The IL-7 pathway is critical for regulating the number of lymphocytes as has been shown in humans as well as in mice. We and our collaborators recently showed that the IL-7 receptor is mutated in pediatric lymphocytic leukemia, and the mutant receptors drive cell division. We developed a panel of monoclonal antibodies against mutant receptors, all of which also react with normal receptors. These will be tested for activity against human leukemia cells transplanted into mice and the most promising will be evaluated for treating leukemia patients. Using a different approach, we showed that drugs which block signaling from IL-7 receptor are able to kill leukemia cells in vitro. These will be tested against human leukemia cells transplanted into mice and evaluated for treating patients. The same monoclonal antibodies and drugs will also be evaluated in autoimmune diseases. It was previously found by others that a polymorphism in the coding region of IL-7 receptor predisposes to autoimmune diseases. We recently found that this polymorphism regulates the strength of signal by the receptor, offering promise for inhibiting these signals in autoimmunity. Our group has studied the IL-7 pathway for a number of years and have published a number of papers on the subject. Most recently we, together with a number of collaborators, found activating mutations in the IL-7 receptor that drive lymphocytic leukemias (Zenatti et al, Nature Genetics 2011). We are developing therapeutics to treat patients who fail conventional chemotherapy. We also found that a polymorphism in IL-7 receptor regulates the strength of signal, and that high signaling predisposes to autoimmunity (Mazzucchelli et al Semin Immunol 2012). Therefore, antagonists of the IL-7 pathway may be effective in autoimmunity, and we are exploring this possibility. Relevant cancer sites: Non-Hodgkins Lymphoma, Leukemia. Relevant Research Areas: Immunology, Autoimmune Disease, Hematology/Lymph, Clinical Research.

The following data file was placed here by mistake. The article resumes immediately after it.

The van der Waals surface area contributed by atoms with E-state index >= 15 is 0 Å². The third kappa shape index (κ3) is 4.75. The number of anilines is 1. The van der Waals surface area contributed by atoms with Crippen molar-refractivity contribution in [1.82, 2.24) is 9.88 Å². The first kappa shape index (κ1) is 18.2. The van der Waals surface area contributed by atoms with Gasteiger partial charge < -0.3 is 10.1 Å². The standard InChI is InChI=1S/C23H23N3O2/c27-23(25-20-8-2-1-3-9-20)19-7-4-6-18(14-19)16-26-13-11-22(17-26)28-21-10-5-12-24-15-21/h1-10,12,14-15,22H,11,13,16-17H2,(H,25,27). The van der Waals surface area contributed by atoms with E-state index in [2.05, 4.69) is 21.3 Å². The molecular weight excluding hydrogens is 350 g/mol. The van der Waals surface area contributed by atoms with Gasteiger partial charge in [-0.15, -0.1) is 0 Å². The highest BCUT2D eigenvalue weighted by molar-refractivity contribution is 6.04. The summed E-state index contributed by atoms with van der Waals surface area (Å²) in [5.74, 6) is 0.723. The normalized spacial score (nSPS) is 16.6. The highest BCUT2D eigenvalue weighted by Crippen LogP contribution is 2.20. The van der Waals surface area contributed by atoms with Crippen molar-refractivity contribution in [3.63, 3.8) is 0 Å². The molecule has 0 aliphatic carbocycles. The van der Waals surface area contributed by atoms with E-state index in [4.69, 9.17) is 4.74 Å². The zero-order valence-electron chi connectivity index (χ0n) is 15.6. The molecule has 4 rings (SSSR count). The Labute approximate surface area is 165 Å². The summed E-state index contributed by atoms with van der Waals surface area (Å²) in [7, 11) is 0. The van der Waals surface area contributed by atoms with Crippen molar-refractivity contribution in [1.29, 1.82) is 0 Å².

National Institute of Health (NIH)
National Cancer Institute (NCI)
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National Cancer Institute Division of Basic Sciences
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